Laws and Regulations on Foreign Direct Investment
Foreign parties can invest in Maldives through the Foreign Investment Law or the Special Economic Zones (SEZ) Act. Details are available on the Ministry of Economic Development’s Doing Business in the Maldives Guide: http://mif.mv/manage/xpdf/dbg-2017-web.pdf
Foreign investment in Maldives is governed by Law No. 25/79, covering agreements between the government and investors. The Business Registration Act (18/2014) requires foreign businesses to register as a company or partnership. The Companies Act (10/96) governs the registration as well as the regulatory and operational requirements for public and private companies. The Partnership Act of 2011 governs the formation and regulation of partnerships. Foreign investments are currently approved for an initial period of five years, with the option to renew.
The Special Economic Zones (SEZ) Act of 2014 provides for the creation and management of special economic zones in Maldives and investments in those zones. The minimum investment for an SEZ project is at USD150 million and the application fee is USD25,000.
The Business Profit Tax Act (No. 5/11) governs taxation. All investments – local and foreign - are required to pay 15 percent of profits as a business profit tax. Maldives currently does not have personal income taxes. In addition, there is a goods and services tax on the tourism sector and a general services tax on all goods and services.
Competition and Anti-Trust Laws
Maldives does not have a competition law and there is no legal mechanism to review transactions for competition-related concerns.
Expropriation and Compensation
According to the Law on Foreign Investment (No. 25/79), the government may, with or without notice, suspend an investment when an investor indulges in an act detrimental to the security of the country or where temporary closure is necessary for national security. If, after due investigation, it cannot be concluded within 60 days of the temporary closure that the foreign investor had indulged in an activity detrimental to the security of Maldives, the government will pay compensation. Capital belonging to an investment that is closed for these reasons may be taken out of the country in a mutually agreed manner.
Both the previous government and the current government cancelled or re-opened provisions of foreign development agreements approved by previous governments, raising concerns about contract enforcement. In December 2012, the Maldivian government took over operation of the Malé International Airport from GMR Infrastructure Limited, an Indian company, after the Maldivian government repudiated the 2012 contract. While the government has agreed to pay GMR Infrastructure Limited damages, the amount and timing of the payments remain in dispute. Many Maldivian businesspeople consider the action tantamount to expropriation.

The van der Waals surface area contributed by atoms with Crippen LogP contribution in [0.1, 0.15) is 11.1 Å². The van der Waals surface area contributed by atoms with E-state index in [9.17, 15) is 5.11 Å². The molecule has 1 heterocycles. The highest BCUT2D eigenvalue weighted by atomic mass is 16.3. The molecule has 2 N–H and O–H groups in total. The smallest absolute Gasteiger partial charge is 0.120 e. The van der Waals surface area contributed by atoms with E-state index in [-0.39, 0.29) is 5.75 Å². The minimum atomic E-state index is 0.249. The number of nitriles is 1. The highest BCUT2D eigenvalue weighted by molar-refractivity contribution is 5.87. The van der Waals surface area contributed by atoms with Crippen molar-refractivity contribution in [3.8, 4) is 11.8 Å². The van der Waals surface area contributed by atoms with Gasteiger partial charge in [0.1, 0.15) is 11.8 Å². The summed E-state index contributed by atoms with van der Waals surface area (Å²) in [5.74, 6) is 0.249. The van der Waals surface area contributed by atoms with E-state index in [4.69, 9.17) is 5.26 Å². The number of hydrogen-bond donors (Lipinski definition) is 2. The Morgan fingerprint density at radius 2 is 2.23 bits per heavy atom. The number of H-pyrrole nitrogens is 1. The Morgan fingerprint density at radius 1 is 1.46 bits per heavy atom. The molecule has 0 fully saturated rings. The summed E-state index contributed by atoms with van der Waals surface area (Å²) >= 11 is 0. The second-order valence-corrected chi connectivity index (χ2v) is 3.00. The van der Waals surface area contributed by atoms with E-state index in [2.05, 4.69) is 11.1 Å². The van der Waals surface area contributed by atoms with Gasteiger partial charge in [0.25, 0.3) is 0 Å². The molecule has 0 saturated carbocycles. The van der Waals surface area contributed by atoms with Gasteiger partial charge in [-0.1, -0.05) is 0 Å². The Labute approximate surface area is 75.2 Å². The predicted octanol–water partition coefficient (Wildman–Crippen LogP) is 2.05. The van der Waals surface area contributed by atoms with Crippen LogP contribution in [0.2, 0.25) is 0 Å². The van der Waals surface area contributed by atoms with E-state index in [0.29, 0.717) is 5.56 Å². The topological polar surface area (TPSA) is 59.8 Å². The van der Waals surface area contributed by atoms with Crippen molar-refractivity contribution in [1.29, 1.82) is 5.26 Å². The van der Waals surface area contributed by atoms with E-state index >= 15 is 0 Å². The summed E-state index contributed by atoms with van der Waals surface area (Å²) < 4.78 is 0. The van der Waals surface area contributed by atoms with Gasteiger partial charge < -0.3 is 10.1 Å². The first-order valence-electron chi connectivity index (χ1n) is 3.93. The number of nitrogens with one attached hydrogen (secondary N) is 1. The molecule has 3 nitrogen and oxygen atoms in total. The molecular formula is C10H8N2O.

ICSID Convention and New York Convention
Maldives is not a Party to the Convention on the Settlement of Investment Disputes between States and Nationals of Other States and is not a Contracting State under the New York Convention of 1958 on the Recognition and Enforcement of Foreign Arbitral Awards, although the Attorney General’s Office is drafting policies required to become a party to both conventions.
Investor-State Dispute Settlement
Maldives does not have a Bilateral Investment Treaty (BIT) or Free Trade Agreement (FTA) with the United States. An Arbitration Act was passed in 2013 and provides for implementation of international arbitral awards. However, the judgments of foreign courts cannot directly be enforced through the courts. Judgments of foreign courts must be submitted to domestic courts, which then make a separate judgment.
An example of an ongoing dispute is the government’s termination of a 2010 35-year concession agreement with Global Project Developments (GPD), a subsidiary of the U.K. company Capital Investment and Finances Limited, in 2015. GPD claims the government failed to honor terms of the agreement and has publicly challenged the validity of the termination.
International Commercial Arbitration and Foreign Courts
An Arbitration Act was passed in 2013 and provides for implementation of international arbitral awards. However, the judgments of foreign courts cannot directly be enforced through the courts. Judgments of foreign courts have to be submitted as a fresh action and established as a judgment by the local courts that may then be enforced. Dispute resolution for significant investments can take years and it can be a challenge to collect payment for any damages from the government or from Maldivian companies. The Maldivian judicial system is subject to significant political pressure.
Maldives does not have a bankruptcy law although corporate insolvencies are dealt with under the Companies Act. Debtors and creditors may file for liquidation. There is no priority assigned to creditors and there is very limited legal framework to protect creditors following commencement of insolvency.